It felt like you were going back to a familiar territory and playing a character that you had played before and working with the same people, so you felt safe to just be yourself and try anything because you were going to be guided well.
Karl Urban: I constantly had people coming up to me and asking me when we would be making another Star Trek, and when I finally heard for sure that we were doing another one, I was thrilled. Just getting to be back on board the Enterprise again made me feel like Obama getting elected again. (laughs) It was great to be back with everyone else at the same place at the same time. It was just like going back in time.
Simon Pegg: It was a joy because we became such good friends on the first one. It felt like we were doing something important together. It was an ensemble and it forged us together and lasted for the full four years between movies. Even though we weren’t all hanging out, we were emailing each other and occasionally we’d see each other and eventually we were back together again as that family unit, but with a few new people, which was nice. It was what I was looking forward to most. Just seeing everybody again and being in a room with them.
Karl Urban: I just think that J.J. is supremely good at getting groups of people together that he knows are going to work well together and if you ever look at his history from his TV shows to today, you know that’s what he does.
Simon Pegg: That’s all part of what makes him special. Casting is an intricate part of the process and casting is difficult. He’s very good, or at least his casting people are very good, at picking the right people.
On welcoming Alice Eve and Benedict Cumberbatch as new faces to the set and to the Star Trek extended family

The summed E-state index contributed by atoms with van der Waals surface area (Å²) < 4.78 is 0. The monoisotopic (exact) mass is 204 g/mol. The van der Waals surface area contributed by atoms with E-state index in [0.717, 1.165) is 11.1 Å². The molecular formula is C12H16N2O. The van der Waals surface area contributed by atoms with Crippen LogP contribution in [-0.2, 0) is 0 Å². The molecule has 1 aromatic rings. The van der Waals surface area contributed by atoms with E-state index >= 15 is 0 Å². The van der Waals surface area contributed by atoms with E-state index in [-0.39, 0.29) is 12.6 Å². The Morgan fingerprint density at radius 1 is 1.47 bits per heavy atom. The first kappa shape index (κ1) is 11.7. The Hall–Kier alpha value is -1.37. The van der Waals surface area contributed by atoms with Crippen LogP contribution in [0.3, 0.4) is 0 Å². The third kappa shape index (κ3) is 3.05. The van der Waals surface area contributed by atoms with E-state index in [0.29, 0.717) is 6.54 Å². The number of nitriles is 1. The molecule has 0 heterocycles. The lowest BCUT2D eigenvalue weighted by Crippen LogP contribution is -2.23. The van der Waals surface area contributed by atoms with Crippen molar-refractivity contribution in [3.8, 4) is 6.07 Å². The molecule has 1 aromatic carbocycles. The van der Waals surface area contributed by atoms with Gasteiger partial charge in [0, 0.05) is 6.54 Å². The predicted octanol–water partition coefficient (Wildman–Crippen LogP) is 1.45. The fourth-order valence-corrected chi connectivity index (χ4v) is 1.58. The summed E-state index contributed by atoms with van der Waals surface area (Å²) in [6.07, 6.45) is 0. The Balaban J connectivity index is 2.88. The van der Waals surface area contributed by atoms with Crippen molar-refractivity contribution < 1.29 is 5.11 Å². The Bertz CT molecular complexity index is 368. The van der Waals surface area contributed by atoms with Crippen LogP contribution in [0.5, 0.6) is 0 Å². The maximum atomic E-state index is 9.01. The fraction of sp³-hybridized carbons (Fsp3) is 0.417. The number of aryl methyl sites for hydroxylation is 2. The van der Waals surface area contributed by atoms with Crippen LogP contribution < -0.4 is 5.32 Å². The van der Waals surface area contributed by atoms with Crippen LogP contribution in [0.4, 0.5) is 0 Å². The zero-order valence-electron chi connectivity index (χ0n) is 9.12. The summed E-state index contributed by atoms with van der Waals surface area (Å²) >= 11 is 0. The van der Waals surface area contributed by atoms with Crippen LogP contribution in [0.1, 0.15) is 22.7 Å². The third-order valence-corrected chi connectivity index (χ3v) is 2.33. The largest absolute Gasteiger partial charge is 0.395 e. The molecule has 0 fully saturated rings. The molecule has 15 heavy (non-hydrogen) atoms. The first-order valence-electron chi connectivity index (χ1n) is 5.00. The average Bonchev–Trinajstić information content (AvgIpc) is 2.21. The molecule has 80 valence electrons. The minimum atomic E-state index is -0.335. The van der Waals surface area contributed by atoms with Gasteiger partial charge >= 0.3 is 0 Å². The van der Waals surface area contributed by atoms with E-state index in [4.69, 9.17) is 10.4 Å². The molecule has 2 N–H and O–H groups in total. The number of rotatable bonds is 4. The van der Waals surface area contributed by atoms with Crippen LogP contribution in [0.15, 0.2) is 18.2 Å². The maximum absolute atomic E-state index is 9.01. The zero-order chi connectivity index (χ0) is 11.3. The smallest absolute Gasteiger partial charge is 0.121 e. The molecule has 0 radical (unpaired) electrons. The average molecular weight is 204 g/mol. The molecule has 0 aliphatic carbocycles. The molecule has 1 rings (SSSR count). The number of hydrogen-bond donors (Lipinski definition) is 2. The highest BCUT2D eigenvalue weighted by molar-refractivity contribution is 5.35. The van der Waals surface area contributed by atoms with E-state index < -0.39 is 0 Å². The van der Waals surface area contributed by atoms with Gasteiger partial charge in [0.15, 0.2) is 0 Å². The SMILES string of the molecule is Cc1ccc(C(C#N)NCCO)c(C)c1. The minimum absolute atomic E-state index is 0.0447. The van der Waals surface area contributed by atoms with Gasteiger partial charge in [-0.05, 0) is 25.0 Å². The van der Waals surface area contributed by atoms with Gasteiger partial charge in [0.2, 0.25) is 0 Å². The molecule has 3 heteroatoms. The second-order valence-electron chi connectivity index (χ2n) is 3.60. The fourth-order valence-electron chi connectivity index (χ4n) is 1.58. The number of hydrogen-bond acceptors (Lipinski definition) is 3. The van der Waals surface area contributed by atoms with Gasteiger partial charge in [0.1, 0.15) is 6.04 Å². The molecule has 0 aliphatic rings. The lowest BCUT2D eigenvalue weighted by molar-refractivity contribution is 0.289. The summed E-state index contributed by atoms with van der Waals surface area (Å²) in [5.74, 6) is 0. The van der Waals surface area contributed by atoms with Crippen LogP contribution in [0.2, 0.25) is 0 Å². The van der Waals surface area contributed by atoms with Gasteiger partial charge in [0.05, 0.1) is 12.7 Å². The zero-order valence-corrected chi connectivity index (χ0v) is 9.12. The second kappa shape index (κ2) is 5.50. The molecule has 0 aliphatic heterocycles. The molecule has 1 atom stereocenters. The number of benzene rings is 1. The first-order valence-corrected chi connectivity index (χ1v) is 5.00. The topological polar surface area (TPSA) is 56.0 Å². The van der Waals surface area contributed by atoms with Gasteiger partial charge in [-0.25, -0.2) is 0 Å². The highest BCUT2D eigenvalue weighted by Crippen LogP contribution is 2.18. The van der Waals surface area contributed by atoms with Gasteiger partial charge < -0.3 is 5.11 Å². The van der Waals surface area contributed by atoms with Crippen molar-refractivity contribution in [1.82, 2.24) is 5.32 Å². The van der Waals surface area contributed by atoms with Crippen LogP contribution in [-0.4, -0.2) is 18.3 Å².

J.J. Abrams: First of all the cast is full of incredibly warm and kind people, so I wasn’t ever worried that the new people were going to be treated like the new kids. Alice and Benedict are both so witty and so smart, talented, and hard working, that the best was seeing how quickly the cast appreciated what they were doing. That’s what a dream cast like this does. Whenever someone shows up and wants to bring their A-game, it challenges everyone to bring theirs again. It was a nice way to remind everybody that while it’s a lot of fun to make a movie like this that we’ve really got to think everything through and make it as good as it can be for the audience.
Chris Pine and Zachary Quinto on their relationship both on and off set.
Zachary Quinto: I think Chris is really intelligent as an actor and makes really smart choices. I trust his instincts and he’s really confident in his perspective and his process. I think his Kirk reflects that. He’s really generous and easy to communicate with, and because we’re friends and because we have a history, there’s a shorthand that comes into play that allows us to know where the other one might be at any given moment and what the other one might need in any given moment to do the best work we can do.